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Spicer's icy festival
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Gideon Doty is one of the ice cutters on Green Lake in Spicer. In the old days, ice-cutting was needed to make blocks for refrigeration. Today they use the same cold, wet process, but it's for artistic purposes. (MPR Photo/Tim Post)
The west central Minnesota town of Spicer kicks off its annual Winterfest this weekend. Every year, volunteers cut 100 tons of ice blocks from nearby Green Lake and stack them to build a structure.

Spicer, Minn. — Spicer is a small town snuggled next to Green Lake, about 10 miles north of Willmar. The lake is just a few blocks from Spicer's main street, a flat frozen lakescape for most of the winter. But with the town's annual Winterfest celebration comes an icy form of development.

In years past, volunteers have built up blocks of ice from the lake into castles. Last year they built an ice memorial to Sept. 11 victims. This year, volunteers will stack hundreds of heavy blocks of ice to make a maze in the shape of a snowflake. The festival's organizer, Jean Spaulding, says the maze will be a massive ice sculpture.

"It's going to be about 75 to 80 feet in length, and probably five, six feet in height. The walls are going to be lit on eight corners. The spokes of the snowflake will be lighted with colored lights," Spaulding says.

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Image A conveyor belt for ice blocks

A local high school student came up with the ice maze idea, and a local bricklayer planned out the the technical aspects of the construction. All that's left is to pull the blocks of ice out of Green Lake.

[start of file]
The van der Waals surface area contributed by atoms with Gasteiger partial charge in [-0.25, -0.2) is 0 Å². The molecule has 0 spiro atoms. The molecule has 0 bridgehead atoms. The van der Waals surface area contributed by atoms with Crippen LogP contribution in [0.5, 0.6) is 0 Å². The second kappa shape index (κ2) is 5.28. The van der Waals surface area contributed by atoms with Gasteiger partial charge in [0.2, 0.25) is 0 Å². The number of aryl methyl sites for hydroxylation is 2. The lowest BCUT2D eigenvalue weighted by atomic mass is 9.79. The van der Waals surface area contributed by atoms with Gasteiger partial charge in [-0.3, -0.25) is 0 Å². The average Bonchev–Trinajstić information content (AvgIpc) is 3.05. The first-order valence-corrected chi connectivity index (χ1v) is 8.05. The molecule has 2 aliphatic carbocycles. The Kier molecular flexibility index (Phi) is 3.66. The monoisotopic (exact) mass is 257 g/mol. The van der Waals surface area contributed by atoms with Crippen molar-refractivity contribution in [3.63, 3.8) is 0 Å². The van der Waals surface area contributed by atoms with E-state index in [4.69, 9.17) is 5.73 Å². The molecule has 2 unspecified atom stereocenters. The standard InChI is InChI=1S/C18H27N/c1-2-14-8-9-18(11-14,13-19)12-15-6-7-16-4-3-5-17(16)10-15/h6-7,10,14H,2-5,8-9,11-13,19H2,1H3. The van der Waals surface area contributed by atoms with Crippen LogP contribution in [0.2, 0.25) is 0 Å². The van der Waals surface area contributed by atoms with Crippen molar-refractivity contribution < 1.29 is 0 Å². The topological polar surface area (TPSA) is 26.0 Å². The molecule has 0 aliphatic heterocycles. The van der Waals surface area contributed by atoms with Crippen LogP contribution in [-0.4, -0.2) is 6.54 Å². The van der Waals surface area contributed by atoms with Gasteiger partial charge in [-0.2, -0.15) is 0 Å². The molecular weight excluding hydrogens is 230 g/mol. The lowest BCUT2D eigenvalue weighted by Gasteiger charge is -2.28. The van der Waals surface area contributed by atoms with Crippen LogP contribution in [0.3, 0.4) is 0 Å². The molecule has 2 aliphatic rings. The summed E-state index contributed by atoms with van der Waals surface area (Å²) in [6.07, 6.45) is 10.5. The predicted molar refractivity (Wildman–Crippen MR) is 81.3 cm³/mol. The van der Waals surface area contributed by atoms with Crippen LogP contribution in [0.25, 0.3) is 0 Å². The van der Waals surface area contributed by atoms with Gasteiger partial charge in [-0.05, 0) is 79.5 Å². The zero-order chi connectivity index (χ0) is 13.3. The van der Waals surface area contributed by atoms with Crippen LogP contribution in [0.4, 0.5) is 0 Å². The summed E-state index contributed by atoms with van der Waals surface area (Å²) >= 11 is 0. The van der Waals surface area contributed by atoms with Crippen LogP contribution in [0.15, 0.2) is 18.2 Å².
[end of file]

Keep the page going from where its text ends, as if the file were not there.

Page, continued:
A group of local ice cutters use a huge circular saw to score a pattern in the ice. Then they use chainsaws and iron bars to break the ice into blocks. The crew needs ice at least a foot thick to make good blocks.

A few weeks ago, in the midst of above average temperatures, they wondered how sturdy their building materials would be. But the recent cold snap has built up almost two feet of ice. One of the ice-cutting crew, Gideon Doty, says they have plenty of ice to work with this year.

"Each block is going to be 22 inches by 44 inches, so basically like a cement block only it's bigger. Each block will weigh 500 to 600 pounds," Doty says.

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Image Chainsaws are essential equipment

That's more than even a few hearty Minnesota ice-cutters can lift. So once the blocks are cut, they're pulled out of the water by an antique ice conveyor. It's a piece of equipment that Doty's uncle built in the 1930s, and it still works perfectly today.

Cutting ice is Doty's blood. Relatives on both sides of his family did this for years. His grandfather and great uncles cut ice on Green Lake for local resorts, meat packing plants and the Great Northern Railroad. That was in the days before refrigeration, when ice-cutting was a business. The old timers would never have spent time building a maze with their work. Doty says the job is the same as it's always been, cold and wet. But building the maze is pretty simple.

"It's just like stacking bricks. Split your joints, and just stack them up. We don't use mortar, we'll take a torch and melt it a little bit and then they'll stick together," Doty says.

Once the festival is over, the massive ice maze won't just gracefully melt away. To make sure no one gets hurt by a 500-pound block of falling ice, crews will knock it down before warmer weather does the job.

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